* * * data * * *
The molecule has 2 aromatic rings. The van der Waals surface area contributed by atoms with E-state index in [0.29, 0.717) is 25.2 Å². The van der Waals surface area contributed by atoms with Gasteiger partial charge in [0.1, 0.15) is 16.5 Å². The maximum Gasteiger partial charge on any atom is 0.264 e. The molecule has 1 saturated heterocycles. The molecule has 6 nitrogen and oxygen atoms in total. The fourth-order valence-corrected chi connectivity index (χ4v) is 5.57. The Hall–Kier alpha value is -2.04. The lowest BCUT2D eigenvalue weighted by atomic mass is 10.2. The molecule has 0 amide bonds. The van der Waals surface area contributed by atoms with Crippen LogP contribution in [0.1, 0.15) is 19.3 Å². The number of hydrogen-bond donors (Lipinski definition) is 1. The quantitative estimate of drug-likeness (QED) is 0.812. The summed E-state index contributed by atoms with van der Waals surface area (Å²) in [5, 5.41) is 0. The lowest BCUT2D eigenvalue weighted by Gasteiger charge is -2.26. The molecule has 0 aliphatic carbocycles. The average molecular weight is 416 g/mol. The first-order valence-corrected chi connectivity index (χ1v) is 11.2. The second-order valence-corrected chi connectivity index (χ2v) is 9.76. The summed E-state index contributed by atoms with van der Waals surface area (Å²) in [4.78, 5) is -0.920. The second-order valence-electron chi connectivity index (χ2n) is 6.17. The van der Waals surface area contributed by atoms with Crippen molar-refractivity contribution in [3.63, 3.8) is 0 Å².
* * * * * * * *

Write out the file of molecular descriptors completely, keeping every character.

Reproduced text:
The molecule has 2 aromatic rings. The van der Waals surface area contributed by atoms with E-state index in [0.29, 0.717) is 25.2 Å². The van der Waals surface area contributed by atoms with Gasteiger partial charge in [0.1, 0.15) is 16.5 Å². The maximum Gasteiger partial charge on any atom is 0.264 e. The molecule has 1 saturated heterocycles. The molecule has 6 nitrogen and oxygen atoms in total. The fourth-order valence-corrected chi connectivity index (χ4v) is 5.57. The Hall–Kier alpha value is -2.04. The lowest BCUT2D eigenvalue weighted by atomic mass is 10.2. The molecule has 0 amide bonds. The van der Waals surface area contributed by atoms with Crippen LogP contribution in [0.1, 0.15) is 19.3 Å². The number of hydrogen-bond donors (Lipinski definition) is 1. The quantitative estimate of drug-likeness (QED) is 0.812. The summed E-state index contributed by atoms with van der Waals surface area (Å²) in [5, 5.41) is 0. The lowest BCUT2D eigenvalue weighted by Gasteiger charge is -2.26. The molecule has 0 aliphatic carbocycles. The average molecular weight is 416 g/mol. The first-order valence-corrected chi connectivity index (χ1v) is 11.2. The second-order valence-corrected chi connectivity index (χ2v) is 9.76. The summed E-state index contributed by atoms with van der Waals surface area (Å²) in [4.78, 5) is -0.920. The second-order valence-electron chi connectivity index (χ2n) is 6.17. The van der Waals surface area contributed by atoms with Crippen molar-refractivity contribution in [3.63, 3.8) is 0 Å².